1. The New Wanderer

      Our company’s annual wellness challenge used to be like this. Opt-in, self-report (or sync a device) on a single metric like step counts, and earn a cash reward for hitting certain goals. That was pretty ideal if you were so inclined.

      The program, and all the peripheral wellness related stuff, is now run by yet another new third party company with very questionable data privacy terms and fewer people are signing up because they don’t want this third party company to have access to their financials (it’s in the terms!), much less their extended medical info. All that personal data just handed over, and the top reward is $100.

    2. Curmudgeon in Califormia

      Yeah, as a physically disabled person this is hostile to me.

      Most of my “exercise” is simply stuff like shopping, which never registers on those trackers.

      Plus, what they consider a “minimum” is enough to put me in pain. Walk a mile? Sure, if I am ok with not being able to move the next day or so, and popping analgesics like candy. A mile a day? Not happening.

  39. Jen

    Ugh, hate these. At least it wasn’t paired with some “lose wait and save money” bullshit programs. We almost had one of those at work this year, but it melted into thin air. Thank god because I have a co-worker who just completed an intensive inpatient program for an eating disorder.

    Our way of paying to stay alive is sadistically fucked up.

  40. MissDisplaced

    I would not be comfortable talking about these areas with my employer (or consultant — which you know will share the data with the employer) with the exception of Career – loving what you do every day.

    If it’s not mandatory like the LW with the ‘group therapy sessions led by the boss’ I would simply ignore it / decline to participate. I suppose some people might find it useful if they don’t have access to anything else.

  41. Corporate Slave

    This is becoming all too common. The only way we can get it to stop is by not opting in and giving away our personal data, which today is our most valuable asset.

  42. C

    My company offers access to a “wellness coach” if you want it, but it’s not required. I have not taken them up on it. I’m quite well aware of the ways in which I could be healthier and don’t need a coach to tell me otherwise.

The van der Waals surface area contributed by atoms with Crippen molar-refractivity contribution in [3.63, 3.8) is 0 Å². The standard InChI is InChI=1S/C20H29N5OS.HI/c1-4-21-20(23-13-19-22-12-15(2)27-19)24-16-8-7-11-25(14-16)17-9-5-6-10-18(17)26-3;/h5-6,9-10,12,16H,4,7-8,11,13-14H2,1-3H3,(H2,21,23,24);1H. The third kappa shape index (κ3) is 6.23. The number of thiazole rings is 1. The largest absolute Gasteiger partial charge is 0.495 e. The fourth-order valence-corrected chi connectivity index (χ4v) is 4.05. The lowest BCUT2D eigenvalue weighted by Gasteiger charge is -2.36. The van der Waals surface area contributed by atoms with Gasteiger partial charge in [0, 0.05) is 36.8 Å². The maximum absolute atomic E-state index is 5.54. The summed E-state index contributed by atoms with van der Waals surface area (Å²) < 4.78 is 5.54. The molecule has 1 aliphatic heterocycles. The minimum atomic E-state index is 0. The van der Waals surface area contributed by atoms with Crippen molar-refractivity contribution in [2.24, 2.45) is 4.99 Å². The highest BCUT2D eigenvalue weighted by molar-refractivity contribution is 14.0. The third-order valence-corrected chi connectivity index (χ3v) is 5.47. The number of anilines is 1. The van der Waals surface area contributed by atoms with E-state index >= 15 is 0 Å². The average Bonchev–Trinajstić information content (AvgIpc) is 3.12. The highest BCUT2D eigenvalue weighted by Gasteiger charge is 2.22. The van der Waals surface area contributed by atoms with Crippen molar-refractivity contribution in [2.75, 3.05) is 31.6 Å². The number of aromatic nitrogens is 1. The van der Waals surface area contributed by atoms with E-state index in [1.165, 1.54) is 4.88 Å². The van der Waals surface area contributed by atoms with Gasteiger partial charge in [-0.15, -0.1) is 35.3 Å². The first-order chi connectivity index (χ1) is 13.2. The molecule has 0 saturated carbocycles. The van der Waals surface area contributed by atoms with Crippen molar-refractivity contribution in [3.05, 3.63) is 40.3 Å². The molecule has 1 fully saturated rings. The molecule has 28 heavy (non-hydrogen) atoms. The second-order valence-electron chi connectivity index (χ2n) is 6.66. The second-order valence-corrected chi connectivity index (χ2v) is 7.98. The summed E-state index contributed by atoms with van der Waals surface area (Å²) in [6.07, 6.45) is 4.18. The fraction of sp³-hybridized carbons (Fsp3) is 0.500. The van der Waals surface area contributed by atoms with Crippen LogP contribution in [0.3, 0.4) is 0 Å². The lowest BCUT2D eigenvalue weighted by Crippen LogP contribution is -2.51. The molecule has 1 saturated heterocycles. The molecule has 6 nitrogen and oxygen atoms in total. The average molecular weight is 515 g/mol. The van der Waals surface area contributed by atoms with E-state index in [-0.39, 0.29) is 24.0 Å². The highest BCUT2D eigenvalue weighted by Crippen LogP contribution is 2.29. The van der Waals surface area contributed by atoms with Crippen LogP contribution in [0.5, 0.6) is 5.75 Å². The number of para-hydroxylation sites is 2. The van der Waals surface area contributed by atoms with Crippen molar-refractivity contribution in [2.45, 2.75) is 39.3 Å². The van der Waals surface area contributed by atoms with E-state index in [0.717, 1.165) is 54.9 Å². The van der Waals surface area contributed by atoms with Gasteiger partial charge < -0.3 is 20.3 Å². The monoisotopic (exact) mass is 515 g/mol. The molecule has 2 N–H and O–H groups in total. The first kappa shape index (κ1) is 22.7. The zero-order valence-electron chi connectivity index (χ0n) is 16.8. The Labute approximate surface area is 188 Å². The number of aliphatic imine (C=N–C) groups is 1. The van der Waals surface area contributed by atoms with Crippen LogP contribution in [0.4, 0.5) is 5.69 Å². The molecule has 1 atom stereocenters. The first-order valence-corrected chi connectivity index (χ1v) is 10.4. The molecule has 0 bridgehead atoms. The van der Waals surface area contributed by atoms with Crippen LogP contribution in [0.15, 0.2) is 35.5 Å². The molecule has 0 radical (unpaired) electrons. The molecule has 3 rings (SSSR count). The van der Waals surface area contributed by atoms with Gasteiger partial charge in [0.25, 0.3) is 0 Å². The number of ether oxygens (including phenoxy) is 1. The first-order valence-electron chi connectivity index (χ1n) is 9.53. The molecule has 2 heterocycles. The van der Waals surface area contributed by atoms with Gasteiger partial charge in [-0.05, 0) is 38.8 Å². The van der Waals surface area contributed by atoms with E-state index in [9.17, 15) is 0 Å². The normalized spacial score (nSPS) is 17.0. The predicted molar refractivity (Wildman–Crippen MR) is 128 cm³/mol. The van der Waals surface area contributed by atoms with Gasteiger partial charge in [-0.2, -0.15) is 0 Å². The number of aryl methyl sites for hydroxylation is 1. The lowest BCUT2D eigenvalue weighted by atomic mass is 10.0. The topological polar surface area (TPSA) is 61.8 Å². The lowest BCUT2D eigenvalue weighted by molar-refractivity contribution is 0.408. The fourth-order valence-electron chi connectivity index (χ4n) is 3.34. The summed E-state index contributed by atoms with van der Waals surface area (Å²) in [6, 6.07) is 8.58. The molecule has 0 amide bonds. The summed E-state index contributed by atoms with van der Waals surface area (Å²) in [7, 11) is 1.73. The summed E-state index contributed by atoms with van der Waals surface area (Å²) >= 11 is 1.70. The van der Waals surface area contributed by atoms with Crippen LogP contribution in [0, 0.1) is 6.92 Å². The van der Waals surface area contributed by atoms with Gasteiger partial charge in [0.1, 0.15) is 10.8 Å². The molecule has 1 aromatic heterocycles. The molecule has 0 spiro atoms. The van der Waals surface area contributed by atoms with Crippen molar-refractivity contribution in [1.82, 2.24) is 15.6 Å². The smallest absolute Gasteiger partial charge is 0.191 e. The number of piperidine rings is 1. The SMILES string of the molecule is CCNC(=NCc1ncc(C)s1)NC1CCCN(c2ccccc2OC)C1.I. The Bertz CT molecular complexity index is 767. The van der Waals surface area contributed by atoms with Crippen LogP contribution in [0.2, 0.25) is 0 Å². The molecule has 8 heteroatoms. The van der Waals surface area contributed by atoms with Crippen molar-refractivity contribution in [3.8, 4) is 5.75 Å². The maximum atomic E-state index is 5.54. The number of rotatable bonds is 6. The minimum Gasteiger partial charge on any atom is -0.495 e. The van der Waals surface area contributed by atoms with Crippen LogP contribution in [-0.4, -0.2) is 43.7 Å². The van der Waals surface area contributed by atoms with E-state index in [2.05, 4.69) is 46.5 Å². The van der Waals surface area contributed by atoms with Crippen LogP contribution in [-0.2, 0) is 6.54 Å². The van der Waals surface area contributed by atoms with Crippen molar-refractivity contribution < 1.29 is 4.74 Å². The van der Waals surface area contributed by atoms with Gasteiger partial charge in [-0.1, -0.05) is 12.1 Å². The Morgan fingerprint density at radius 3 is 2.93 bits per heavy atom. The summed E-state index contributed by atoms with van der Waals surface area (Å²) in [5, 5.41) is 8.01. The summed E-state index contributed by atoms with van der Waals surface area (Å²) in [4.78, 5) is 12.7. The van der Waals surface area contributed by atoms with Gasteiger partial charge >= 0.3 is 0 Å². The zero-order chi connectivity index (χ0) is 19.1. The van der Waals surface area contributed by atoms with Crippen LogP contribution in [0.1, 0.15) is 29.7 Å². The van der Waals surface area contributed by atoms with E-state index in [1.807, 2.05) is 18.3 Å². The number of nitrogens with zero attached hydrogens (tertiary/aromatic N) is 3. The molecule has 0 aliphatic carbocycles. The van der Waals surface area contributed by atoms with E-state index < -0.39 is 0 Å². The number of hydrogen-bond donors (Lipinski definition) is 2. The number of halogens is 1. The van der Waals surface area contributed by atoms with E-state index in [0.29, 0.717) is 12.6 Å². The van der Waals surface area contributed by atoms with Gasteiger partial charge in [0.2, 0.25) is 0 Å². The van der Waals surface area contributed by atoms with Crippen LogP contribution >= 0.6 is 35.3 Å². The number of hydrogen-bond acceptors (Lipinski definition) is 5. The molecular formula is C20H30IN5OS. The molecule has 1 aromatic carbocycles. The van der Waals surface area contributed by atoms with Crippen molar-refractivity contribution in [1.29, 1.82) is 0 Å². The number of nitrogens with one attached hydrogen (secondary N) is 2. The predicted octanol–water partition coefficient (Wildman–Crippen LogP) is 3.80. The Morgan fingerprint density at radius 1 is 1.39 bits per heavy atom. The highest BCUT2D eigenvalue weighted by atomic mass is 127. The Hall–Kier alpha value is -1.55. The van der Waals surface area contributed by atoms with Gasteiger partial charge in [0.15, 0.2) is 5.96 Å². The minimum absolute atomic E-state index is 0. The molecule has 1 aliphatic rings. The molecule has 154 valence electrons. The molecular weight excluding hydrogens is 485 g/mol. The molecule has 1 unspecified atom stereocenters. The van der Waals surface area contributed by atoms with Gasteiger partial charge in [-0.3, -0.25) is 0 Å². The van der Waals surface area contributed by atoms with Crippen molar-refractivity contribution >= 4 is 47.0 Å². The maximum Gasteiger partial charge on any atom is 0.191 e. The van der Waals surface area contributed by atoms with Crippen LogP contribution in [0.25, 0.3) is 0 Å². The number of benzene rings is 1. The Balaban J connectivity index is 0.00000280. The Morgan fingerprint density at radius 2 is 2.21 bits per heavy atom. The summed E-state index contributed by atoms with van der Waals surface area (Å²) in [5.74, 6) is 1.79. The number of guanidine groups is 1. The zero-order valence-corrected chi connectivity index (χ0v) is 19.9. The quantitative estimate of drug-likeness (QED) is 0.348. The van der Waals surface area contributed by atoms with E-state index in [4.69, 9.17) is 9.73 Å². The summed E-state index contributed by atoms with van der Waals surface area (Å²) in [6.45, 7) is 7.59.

43. President Porpoise

    I will say, these programs aren’t all bad. I’m 31, and last year went to one of those on site wellness checks, and they flagged my non-fasting cholesterol as above 800 (200 is high). Of course, I was pregnant, so I couldn’t do anything about it, but now I can! It wasn’t on my radar at all, and I generally don’t do a yearly physical, so it did help in my case.

  44. MaraEmerald

    My company started just giving us a $500 dollar bonus, and a list of “wellness” things that they recommend we spend it on (more fruits/veggies, exercise equipment, gym memberships, camping trips, etc.) They don’t check, of course. Now THAT is how you do a wellness program.

  45. What hill? I never noticed a hill...

    When I received a retirement package from a large manufacturing company, it included “consultation” with a life coach who would cover the same subjects: financial advice, spiritual well-being, mental health, etc. They were fairly persistant, and it felt insulting. The assumption seemed to be that, although I’d been capable of handling a $40,000,000 portfolio without difficulty for several decades, retirement was going to gut me. Frankly, I’d rather have had the fees they were paying the coach than the coaching!

  46. staceyizme

    It sounds like they’re offering some form of coaching as a wellness benefit. Without a proper introduction and the ability to opt in or out, however, this is a mess (and feels intrusive). If true, either the coach lacks credentials and experience or this is a hard sell with a high likelihood of being of little lasting value.

  47. The Gollux, Not a Mere Device

    It also feels relevant here that the “coach” in question might have any sort of training and qualifications, or none at all: anyone can set up as a “life coach,” with or without training or experience.

    Or maybe they want you to get your financial advice from someone with a masters in social work, your mental health counseling from a physical therapist, your exercise advice from a bookkeeper, and your career advice from a long-distance truck driver: all people with actual training, but not of a sort that’s likely to be relevant. (There might be someone for whom “quit your office job and get a commercial driver’s license” would be good advice, but the chances are very much against it for any individual.)

  48. LW

    Letter writer here – Alison’s advice and these comments are making me feel so much better! All my co-workers were so unconcerned and my immediate gut reaction was such a strong NOPE that I was starting to get that “wait am I actually in an alternate universe, I was led to believe there would be wacky hijinks” feeling.

    Some additional details that I left out of the original letter:
    – I’m queer and not out at work, so I was extra nervous about potentially having to lie about my relationships
    – I’m also a gender minority in an extremely male-dominated industry that rhymes with “feck” – let’s just say I’ve already rocked the boat at this company by pointing out that it might be a good idea for the office to have beverage options other than beer
    – that said, the company does offer solid health insurance, PTO, and paid parental leave, so they’re not doing too badly all things considered

    I ended up raising my concerns privately to a manager I’m friendly with. They may or may not do anything with them, but at least it’s out there so I don’t feel like I’ve failed my future privacy-loving and/or queer coworkers.